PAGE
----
The World Diamond Council (WDC) president, Edward Asscher, has outlined both considerable progress and significant challenges ahead for the diamond industry during the plenary meeting of the Kimberley Process, the United Nations-mandated forum to control the trade in rough diamonds.
The annual meeting held this year in Luanda, Angola brings together more than 300 delegates from 81 countries to manage the voluntary group’s progress on keeping the supply chain free of conflict diamonds.
Asscher noted progress that the WDC and the diamond industry have made in a number of areas including transparency, compliance and auditing. However, he also acknowledged that the industry continues to face serious economic and reputational challenges. This is especially true in the rough diamond sector and in the increasing reluctance of international banks to provide financing.
Asscher commented: “Typically we blame the banks, but not often do we ask ourselves what we did wrong and where we can improve. The same is true for the Kimberley Process Certification Scheme (KPCS).”
The WDC president then turned to the need to maintain dialogue with various stakeholders.
Specifically addressing the Civil Society Coalition that closely monitors the diamond industry, Asscher said: “We need to engage with the NGOs and embrace their scrutiny if their criticism of the system is justified. We all have blind spots, but we should never turn a blind eye to their findings. Where they are justified in their criticism, we should adjust; where they are wrong, we should tell them, without any doubt, professionally and openly.”
Asscher also took the time to compliment the Diamond Development Initiative (DDI). “What is also very close to our hearts and really making an impact in artisanal mining is the work of the DDI. DDI has registered now more than one hundred thousand miners at almost seven hundred mining sites. It has developed important Diamond Development Standards and I do not only recommend this organisation, I also commend Ms. Dorothée Gizenga and her colleagues for the work they are doing,” Asscher explained.
Focusing on one particular concern, Asscher stated: “We would deeply regret if the Civil Society Coalition would not attend next year’s Intercessional and Plenary meetings in Dubai. It is up to the UAE to repair and improve this relationship, and we think it is the prime task of the UAE to do so before they take over the chairmanship in 2016.”
Another key Civil Society Coalition concern is that the KPCS does not specifically address human rights. Noting that this is where real world politics and diamond politics intersect, Asscher further commented: “As the only cross-border, international certification system for our product embraced by governments, we must take care that the credibility and functionality of the KP does not diminish.”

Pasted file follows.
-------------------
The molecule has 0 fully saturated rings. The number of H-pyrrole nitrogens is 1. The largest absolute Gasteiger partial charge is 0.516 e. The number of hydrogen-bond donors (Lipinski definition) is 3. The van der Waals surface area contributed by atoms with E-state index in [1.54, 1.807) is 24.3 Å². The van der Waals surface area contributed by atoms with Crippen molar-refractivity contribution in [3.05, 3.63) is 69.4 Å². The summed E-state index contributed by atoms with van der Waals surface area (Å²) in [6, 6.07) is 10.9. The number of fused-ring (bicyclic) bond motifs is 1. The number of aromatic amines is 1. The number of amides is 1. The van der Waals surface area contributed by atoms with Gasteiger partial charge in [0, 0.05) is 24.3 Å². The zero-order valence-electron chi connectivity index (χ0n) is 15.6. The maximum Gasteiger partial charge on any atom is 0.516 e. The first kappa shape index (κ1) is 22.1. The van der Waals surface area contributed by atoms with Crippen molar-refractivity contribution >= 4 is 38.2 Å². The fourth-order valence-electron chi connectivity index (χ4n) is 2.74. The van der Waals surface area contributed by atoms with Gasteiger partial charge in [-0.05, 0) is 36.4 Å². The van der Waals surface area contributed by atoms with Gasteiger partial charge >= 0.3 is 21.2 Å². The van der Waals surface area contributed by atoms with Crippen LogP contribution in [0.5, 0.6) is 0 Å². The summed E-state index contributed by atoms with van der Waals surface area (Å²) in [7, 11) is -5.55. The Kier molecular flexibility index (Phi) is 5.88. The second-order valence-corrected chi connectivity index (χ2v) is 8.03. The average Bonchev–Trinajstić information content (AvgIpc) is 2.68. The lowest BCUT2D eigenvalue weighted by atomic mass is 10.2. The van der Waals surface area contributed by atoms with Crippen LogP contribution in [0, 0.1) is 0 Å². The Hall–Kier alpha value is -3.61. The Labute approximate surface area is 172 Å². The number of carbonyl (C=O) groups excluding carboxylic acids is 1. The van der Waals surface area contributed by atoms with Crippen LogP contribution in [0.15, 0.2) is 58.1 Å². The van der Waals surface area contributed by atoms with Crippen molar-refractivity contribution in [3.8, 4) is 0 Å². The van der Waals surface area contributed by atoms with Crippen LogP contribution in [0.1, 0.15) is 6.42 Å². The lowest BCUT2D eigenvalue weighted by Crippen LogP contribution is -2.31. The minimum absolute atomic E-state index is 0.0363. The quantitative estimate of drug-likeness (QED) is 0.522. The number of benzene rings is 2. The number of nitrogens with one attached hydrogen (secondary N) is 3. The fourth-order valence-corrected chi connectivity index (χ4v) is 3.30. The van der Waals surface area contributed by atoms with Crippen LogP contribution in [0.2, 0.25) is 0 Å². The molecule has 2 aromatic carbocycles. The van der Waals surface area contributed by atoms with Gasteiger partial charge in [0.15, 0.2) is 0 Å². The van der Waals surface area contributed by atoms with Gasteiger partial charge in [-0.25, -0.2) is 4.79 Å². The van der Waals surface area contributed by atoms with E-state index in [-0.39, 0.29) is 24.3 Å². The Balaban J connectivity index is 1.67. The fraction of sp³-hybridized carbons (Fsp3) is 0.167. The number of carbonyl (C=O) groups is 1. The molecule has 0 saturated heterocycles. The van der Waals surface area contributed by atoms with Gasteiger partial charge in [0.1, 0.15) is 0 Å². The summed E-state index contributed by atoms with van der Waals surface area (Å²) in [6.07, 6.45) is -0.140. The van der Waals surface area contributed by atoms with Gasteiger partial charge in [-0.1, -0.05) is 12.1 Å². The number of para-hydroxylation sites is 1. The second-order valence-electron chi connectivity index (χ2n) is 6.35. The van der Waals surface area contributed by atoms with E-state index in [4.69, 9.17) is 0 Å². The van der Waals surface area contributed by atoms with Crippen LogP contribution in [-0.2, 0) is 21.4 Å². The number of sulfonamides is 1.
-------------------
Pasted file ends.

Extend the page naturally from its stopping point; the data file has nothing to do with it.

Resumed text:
The diamond industry is a key source of income for some of the world’s poorest individuals and countries. It is therefore vital to maintain its integrity. On this point Asscher noted: “So many countries and people in Africa depend on natural diamonds for their livelihood, so many billions of dollars have been invested in the mining, inventories and jewellery made with natural diamonds, and it is up to us to make sure that the critical and positive impact of the diamond industry continues in Africa and elsewhere.”
The WDC president outlined the unequivocal need to ensure that the challenges faced in reintegrating the Central African Republic back into KPCS are met. To this end, he invited Amnesty International, which recently released a report criticising the handling of the situation, to be part of the solution.
Asscher also commended incoming KP chair, the UAE for announcing that they will look into the renewal of the KPCS structure. He said this could be a great opportunity to reconfirm and strengthen the tripartite character of the mandate by the United Nations Security Council.
Asscher concluded with clear words on both the challenge and opportunity ahead.
“The KPCS needs to make a big step and open its arms to the new world. If we do not answer the many questions consumers have about our natural diamonds, we shall lose a great opportunity, and endanger our existence and the positive impact diamonds have on so many lives.”